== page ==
• Less serious offences and first offences:

 

For a low level first offence you would receive a Restorative Justice Disposal. ‘Low level’ means less serious (for example, if the drug you were carrying was a Class C category, and you didn’t have much of it). With a RJD, your circumstances are assessed and the YOS team will put things in place to try to meet what it thinks your needs are. For example, if your offence is drug-related, you will be required to work with a drug worker to look at reducing, controlling or stopping your drug use. You have to cooperate with these things.

 

RJDs also involve victim work or community work, which are things you do to show that you are sorry for what you have done

 

RJDs are recorded as No Further Action on Police National Computer; they are not a criminal record.

 

RJDs are decided by YOS alone.

 

  • More serious offences and second and third offences:

 

All offences more serious than RJD are assessed at a Bureau. A Bureau is a panel of people who get together to look at the information about you and decide together what to do. Bureau panels involve a police inspector or sergeant, a caseworker and police officer from YOS and a volunteer community panel member.

 

More serious first offences, and second and third offences, usually result in a Pre-Court Caution. The caution is itself a penalty, and goes onto your criminal record. There are three kinds of caution:

 

  • a straight Youth Caution – this has no conditions or things you have to do attached to it
  • a Youth Caution with voluntary interventions – this has things that you agree to do, to meet your own needs – like drug work – or to show that you’re sorry – like community work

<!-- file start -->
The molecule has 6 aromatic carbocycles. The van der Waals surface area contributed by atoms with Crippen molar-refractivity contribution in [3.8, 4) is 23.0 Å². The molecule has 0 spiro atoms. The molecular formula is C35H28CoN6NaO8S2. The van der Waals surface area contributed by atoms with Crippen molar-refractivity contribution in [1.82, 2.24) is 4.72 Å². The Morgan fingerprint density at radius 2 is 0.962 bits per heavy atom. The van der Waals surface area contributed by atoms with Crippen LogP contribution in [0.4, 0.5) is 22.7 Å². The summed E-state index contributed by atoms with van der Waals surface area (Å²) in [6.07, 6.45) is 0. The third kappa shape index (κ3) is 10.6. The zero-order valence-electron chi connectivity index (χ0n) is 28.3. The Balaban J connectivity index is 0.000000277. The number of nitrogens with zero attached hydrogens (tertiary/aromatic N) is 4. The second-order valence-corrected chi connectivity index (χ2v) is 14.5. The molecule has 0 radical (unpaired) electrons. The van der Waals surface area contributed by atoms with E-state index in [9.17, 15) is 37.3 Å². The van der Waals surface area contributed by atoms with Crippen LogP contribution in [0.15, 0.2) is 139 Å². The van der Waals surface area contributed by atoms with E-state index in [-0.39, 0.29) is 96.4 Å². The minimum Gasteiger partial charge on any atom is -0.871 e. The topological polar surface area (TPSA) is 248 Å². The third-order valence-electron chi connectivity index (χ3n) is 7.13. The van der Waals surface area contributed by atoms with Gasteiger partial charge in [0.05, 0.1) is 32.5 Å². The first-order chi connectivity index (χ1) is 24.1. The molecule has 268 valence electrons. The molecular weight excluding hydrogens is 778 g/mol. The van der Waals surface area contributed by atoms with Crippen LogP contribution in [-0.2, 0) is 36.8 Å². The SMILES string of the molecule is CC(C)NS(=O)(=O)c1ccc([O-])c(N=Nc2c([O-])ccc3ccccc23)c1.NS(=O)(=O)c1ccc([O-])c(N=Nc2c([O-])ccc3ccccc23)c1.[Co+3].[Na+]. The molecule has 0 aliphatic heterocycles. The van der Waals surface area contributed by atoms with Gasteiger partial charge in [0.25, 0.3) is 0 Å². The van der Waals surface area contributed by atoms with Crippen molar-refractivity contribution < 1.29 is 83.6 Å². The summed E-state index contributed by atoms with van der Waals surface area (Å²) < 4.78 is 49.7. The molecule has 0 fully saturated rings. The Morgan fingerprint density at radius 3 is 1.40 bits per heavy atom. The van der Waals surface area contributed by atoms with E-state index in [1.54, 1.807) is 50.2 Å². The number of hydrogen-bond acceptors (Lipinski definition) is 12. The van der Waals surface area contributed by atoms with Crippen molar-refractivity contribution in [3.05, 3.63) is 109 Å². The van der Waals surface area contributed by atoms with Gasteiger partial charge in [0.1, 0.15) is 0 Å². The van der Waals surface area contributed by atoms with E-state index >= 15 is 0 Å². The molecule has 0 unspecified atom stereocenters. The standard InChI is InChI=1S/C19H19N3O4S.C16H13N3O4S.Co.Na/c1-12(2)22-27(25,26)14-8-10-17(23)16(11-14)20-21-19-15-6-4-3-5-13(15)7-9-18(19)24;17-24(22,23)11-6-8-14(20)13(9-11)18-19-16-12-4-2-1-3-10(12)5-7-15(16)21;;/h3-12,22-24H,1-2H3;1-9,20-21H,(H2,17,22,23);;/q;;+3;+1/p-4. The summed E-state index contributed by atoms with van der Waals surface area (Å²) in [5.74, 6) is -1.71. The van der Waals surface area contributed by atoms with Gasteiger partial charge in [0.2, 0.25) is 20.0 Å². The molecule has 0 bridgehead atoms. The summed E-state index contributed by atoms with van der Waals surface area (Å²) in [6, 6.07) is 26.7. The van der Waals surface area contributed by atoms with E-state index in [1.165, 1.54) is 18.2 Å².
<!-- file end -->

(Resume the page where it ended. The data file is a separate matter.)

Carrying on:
• a Youth Conditional Caution – this has compulsory interventions. These are the same things, but you have to do them whether you’ve agreed to them or not; if you don’t comply, you will be sent to Youth Court (see below)

 

These are all recorded on your record on the Police National Computer; they are not a formal (official) criminal record, but they are official police records and they are never removed. If you ever go for a job where you have to have a thorough criminal records check (an ‘Enhanced Disclosure’) these cautions will show up.  Any job where you will be coming into contact with vulnerable people or children requires an Enhanced Disclosure.

 

If you have been given a caution before, for a previous offence, and have now offended again, the Youth Offending Service would decide whether another caution would be appropriate. If YOS feel that a caution wouldn’t work, they will recommend that you be sent to Youth Court.

 

 

  • More serious offences still:

 

If RJDs and cautions don’t stop you from offending, the Bureau will probably decide to send you to Youth Court.  Breaking the conditions of a Youth Conditional Caution will also result in Youth Court. You will have to appear in court – the Youth Court at the Magistrates Court – and the judge will impose one of two things on you.

 

  • Referral Order. This lasts for 6 months to 2 years and includes long term interventions and victim work – the same things that you got with RJDs and cautions, but more in depth, and for longer
  • Youth Rehabilitation Order. This lasts for between 3 months and 2 years and includes interventions (like drug work) and restrictions (like with bail – curfews, for example).

 

  • Most serious offences:

 

These would be offences involving Class A drugs, or carrying on offending after you already have lots of convictions and have been given RJDs, Referral Orders and YROs before. For the most serious offences, the Youth Rehabilitation Order would include custody in a Youth Offending Institution (prison for young people).